Estimation of Potential Population Level Effects of Contaminants on Wildlife

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The objective of this project is to provide DOE with improved methods to assess risks from contaminants to wildlife populations. The current approach for wildlife risk assessment consists of comparison of contaminant exposure estimates for individual animals to literature-derived toxicity test endpoints. These test endpoints are assumed to estimate thresholds for population-level effects. Moreover, species sensitivities to contaminants is one of several criteria to be considered when selecting assessment endpoints (EPA 1997 and 1998), yet data on the sensitivities of many birds and mammals are lacking. The uncertainties associated with this approach are considerable. First, because toxicity data are not ... continued below

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Loar, J.M. June 11, 2001.

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Description

The objective of this project is to provide DOE with improved methods to assess risks from contaminants to wildlife populations. The current approach for wildlife risk assessment consists of comparison of contaminant exposure estimates for individual animals to literature-derived toxicity test endpoints. These test endpoints are assumed to estimate thresholds for population-level effects. Moreover, species sensitivities to contaminants is one of several criteria to be considered when selecting assessment endpoints (EPA 1997 and 1998), yet data on the sensitivities of many birds and mammals are lacking. The uncertainties associated with this approach are considerable. First, because toxicity data are not available for most potential wildlife endpoint species, extrapolation of toxicity data from test species to the species of interest is required. There is no consensus on the most appropriate extrapolation method. Second, toxicity data are represented as statistical measures (e.g., NOAEL s or LOAELs) that provide no information on the nature or magnitude of effects. The level of effect is an artifact of the replication and dosing regime employed, and does not indicate how effects might increase with increasing exposure. Consequently, slight exceedance of a LOAEL is not distinguished from greatly exceeding it. Third, the relationship of toxic effects on individuals to effects on populations is poorly estimated by existing methods. It is assumed that if the exposure of individuals exceeds levels associated with impaired reproduction, then population level effects are likely. Uncertainty associated with this assumption is large because depending on the reproductive strategy of a given species, comparable levels of reproductive impairment may result in dramatically different population-level responses. This project included several tasks to address these problems: (1) investigation of the validity of the current allometric scaling approach for interspecies extrapolation an d development of new scaling models; (2) development of dose-response models for toxicity data presented in the literature; and (3) development of matrix-based population models that were coupled with dose-response models to provide realistic estimation of population-level effects for individual responses.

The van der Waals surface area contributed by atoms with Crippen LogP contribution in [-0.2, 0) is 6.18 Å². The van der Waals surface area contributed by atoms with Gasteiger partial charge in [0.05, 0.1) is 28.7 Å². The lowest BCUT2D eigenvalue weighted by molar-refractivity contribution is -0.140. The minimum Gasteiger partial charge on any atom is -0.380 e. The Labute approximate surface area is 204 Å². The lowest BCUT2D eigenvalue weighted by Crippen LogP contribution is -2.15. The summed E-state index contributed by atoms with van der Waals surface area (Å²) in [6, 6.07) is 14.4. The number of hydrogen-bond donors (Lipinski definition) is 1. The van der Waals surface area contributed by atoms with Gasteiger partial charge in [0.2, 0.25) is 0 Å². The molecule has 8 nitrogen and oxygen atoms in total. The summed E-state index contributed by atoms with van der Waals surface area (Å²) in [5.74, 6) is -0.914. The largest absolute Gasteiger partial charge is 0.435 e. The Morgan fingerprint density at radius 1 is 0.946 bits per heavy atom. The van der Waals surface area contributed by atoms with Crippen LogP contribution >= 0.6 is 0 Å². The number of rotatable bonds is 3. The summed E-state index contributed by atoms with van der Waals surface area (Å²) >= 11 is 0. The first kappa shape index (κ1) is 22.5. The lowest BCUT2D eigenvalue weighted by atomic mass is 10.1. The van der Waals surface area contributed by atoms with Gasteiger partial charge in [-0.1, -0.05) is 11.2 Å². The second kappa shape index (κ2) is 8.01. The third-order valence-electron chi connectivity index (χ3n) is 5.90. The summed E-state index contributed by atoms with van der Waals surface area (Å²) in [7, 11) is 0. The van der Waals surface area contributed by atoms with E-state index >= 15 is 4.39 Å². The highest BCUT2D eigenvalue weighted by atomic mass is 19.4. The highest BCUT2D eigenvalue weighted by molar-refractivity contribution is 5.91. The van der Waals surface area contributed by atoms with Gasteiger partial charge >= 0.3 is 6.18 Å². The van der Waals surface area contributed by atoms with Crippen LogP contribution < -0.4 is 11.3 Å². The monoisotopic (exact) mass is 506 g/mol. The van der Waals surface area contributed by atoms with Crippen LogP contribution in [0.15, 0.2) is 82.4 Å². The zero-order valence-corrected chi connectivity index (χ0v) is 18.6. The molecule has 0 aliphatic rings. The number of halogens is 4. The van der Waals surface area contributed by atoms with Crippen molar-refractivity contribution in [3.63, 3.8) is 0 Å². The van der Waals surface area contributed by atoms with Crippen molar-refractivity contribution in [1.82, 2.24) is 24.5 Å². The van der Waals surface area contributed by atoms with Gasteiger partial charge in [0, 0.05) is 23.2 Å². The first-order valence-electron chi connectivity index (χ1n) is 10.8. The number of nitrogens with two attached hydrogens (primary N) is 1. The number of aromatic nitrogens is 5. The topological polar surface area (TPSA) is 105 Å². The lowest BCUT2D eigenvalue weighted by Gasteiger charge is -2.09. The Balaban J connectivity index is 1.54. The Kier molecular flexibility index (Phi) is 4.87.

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  • Other Information: PBD: 11 Jun 2001

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  • Report No.: M01-110985
  • Grant Number: AC05-00OR22725
  • DOI: 10.2172/788607 | External Link
  • Office of Scientific & Technical Information Report Number: 788607
  • Archival Resource Key: ark:/67531/metadc723725

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Reports, articles and other documents harvested from the Office of Scientific and Technical Information.

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  • June 11, 2001

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  • Sept. 29, 2015, 5:31 a.m.

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  • March 21, 2016, 3:06 p.m.

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Loar, J.M. Estimation of Potential Population Level Effects of Contaminants on Wildlife, report, June 11, 2001; Tennessee. (digital.library.unt.edu/ark:/67531/metadc723725/: accessed April 24, 2018), University of North Texas Libraries, Digital Library, digital.library.unt.edu; crediting UNT Libraries Government Documents Department.